Dying for a home

19 August 2019 | Opinion

Many Namibians have, and still will, die before they ever have the chance to own a home. Studies have put the housing backlog as high as 300 000 units. This is a shocking scenario indeed. In January this year, President Hage Geingob said the living conditions of informal settlement residents should be declared a national humanitarian crisis. He was indeed correct and should be commended.

Data from the Shack Dwellers Federation of Namibia for 2018 showed that 995 000 people are living in shacks in urban centres.

The federation also said there are 308 informal settlements in urban areas, with about 228 000 shacks. But these statistics can never tell the full story of how ordinary Namibians are desperate for a place to call home. We have indeed written ad nauseam about the shack and housing issue, yet news stories also cannot capture what festers deep in the hearts of those who are still failing to secure a piece of their own motherland. As with most issues in Namibia, it is sad to see a country with such a small population struggling to get things right. This inability has indeed become the breeding ground for populism and the re-emergence of the feared ism of tribalism and the like. No one who has a home, a job and a family to nurture will indulge in name-calling or finger-pointing. We are getting the basics wrong; we are failing to give our people the very basic things they need to excel. Geingob summarised the issue in January like this: “Major population movements to cities are shifting the burden of poverty to urban areas. The persistent problem is that attempts to tackle urban poverty directly by creating jobs and providing public services usually attract more rural poor, and their migration wipes out any gains made.”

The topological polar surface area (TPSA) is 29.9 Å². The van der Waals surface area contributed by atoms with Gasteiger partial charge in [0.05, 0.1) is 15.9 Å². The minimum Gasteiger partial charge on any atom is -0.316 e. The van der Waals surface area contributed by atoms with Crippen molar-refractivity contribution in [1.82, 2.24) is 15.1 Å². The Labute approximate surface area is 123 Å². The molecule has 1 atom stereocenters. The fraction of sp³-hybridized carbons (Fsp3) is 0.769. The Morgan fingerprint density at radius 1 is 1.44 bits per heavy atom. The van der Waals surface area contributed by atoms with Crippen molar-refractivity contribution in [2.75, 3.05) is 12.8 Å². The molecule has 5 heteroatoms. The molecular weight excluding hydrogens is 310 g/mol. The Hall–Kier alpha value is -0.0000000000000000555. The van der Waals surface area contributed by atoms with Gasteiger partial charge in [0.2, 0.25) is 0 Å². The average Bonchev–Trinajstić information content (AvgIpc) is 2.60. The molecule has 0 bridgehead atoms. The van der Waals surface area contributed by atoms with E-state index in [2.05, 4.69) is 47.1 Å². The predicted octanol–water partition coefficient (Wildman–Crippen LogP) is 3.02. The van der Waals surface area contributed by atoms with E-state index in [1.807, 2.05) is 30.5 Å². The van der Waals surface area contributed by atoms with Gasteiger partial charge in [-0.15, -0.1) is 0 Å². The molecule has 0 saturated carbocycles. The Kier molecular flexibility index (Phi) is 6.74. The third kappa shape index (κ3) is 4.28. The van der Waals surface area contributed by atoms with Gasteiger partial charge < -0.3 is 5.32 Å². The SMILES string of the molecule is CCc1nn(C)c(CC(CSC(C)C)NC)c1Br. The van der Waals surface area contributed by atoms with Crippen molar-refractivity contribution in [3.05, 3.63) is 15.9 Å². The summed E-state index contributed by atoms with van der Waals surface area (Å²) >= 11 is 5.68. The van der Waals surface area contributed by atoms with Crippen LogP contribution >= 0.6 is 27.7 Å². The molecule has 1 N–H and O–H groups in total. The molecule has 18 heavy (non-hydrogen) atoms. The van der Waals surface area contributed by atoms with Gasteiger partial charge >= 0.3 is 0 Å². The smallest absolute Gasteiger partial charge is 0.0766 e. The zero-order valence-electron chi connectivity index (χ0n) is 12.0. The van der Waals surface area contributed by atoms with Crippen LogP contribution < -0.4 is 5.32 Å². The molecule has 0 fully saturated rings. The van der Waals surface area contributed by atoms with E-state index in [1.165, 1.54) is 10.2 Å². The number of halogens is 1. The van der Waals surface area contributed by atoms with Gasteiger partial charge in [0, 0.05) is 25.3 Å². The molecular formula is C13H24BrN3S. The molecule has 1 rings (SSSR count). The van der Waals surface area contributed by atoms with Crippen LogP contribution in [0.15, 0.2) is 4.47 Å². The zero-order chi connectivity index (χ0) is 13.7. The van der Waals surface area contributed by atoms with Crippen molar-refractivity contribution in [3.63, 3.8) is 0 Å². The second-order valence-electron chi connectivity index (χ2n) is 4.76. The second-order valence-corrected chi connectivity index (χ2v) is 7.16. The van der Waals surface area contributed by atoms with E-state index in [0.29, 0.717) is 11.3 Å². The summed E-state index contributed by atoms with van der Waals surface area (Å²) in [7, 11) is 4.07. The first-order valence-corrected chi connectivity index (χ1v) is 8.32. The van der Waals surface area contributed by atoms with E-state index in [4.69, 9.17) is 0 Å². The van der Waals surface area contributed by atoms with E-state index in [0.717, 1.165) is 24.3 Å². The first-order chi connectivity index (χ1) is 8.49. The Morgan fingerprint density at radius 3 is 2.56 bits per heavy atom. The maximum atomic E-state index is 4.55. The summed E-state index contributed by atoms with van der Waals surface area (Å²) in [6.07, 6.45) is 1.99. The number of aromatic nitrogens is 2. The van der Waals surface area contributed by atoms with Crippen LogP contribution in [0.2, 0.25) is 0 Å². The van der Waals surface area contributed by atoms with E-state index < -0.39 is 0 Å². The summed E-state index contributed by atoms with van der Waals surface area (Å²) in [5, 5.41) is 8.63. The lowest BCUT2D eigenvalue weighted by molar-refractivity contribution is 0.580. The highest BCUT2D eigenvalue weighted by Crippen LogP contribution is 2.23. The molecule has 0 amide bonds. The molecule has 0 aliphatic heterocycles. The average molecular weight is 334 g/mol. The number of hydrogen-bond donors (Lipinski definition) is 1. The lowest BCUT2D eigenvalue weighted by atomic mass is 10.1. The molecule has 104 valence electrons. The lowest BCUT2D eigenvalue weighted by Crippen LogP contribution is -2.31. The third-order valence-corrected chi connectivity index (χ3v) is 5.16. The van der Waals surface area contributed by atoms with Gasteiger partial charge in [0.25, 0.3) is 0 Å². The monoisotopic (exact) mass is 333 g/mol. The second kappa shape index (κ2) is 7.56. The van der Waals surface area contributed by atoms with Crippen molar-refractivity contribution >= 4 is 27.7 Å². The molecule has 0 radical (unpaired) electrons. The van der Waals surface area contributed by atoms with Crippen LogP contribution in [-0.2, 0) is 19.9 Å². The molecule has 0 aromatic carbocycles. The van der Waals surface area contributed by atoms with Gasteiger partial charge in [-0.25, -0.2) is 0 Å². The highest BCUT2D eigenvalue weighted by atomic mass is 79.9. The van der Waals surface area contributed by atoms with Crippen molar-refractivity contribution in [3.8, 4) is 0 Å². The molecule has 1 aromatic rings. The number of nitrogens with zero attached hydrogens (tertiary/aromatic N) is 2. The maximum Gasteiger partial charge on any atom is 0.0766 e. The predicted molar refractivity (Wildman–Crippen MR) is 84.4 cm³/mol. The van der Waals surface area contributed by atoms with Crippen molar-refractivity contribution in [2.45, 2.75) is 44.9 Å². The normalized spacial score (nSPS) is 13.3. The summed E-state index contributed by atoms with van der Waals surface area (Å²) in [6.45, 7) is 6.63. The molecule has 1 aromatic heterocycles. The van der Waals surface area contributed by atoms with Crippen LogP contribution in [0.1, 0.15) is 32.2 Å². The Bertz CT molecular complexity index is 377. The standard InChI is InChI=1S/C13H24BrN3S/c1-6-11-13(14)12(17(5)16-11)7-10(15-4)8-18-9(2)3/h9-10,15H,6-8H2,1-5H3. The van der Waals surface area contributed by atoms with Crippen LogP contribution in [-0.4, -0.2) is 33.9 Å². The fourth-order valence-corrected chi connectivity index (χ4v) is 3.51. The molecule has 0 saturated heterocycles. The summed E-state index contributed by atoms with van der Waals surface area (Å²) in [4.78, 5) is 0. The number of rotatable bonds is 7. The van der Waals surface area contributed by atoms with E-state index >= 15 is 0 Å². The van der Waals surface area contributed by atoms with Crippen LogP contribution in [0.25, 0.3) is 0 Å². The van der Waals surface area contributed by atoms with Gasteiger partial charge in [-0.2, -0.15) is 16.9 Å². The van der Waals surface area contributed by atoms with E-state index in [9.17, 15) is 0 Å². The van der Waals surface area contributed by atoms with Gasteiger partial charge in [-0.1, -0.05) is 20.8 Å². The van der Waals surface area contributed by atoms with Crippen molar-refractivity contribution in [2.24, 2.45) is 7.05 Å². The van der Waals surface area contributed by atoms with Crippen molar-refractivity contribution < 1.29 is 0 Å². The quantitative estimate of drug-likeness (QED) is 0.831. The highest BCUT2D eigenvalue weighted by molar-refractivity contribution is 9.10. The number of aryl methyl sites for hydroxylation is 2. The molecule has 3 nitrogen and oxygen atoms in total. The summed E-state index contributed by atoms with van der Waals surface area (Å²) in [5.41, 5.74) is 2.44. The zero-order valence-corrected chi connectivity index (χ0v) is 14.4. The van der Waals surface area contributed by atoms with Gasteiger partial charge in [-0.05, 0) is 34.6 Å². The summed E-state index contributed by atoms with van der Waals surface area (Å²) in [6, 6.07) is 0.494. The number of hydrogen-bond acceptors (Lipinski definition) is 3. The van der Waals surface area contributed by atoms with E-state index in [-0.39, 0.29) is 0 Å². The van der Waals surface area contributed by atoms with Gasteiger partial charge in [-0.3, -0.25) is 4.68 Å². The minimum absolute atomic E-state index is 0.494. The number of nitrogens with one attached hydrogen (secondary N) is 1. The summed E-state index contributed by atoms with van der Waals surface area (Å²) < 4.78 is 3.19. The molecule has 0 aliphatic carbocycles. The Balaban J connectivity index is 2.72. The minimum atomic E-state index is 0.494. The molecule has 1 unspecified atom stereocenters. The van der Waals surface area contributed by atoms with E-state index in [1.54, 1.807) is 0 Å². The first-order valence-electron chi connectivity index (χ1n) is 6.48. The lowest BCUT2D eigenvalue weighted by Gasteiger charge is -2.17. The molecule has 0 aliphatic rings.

But for the hundreds of thousands on housing lists, soothing broken dreams, the dream of owning their own home must seem a million miles away.

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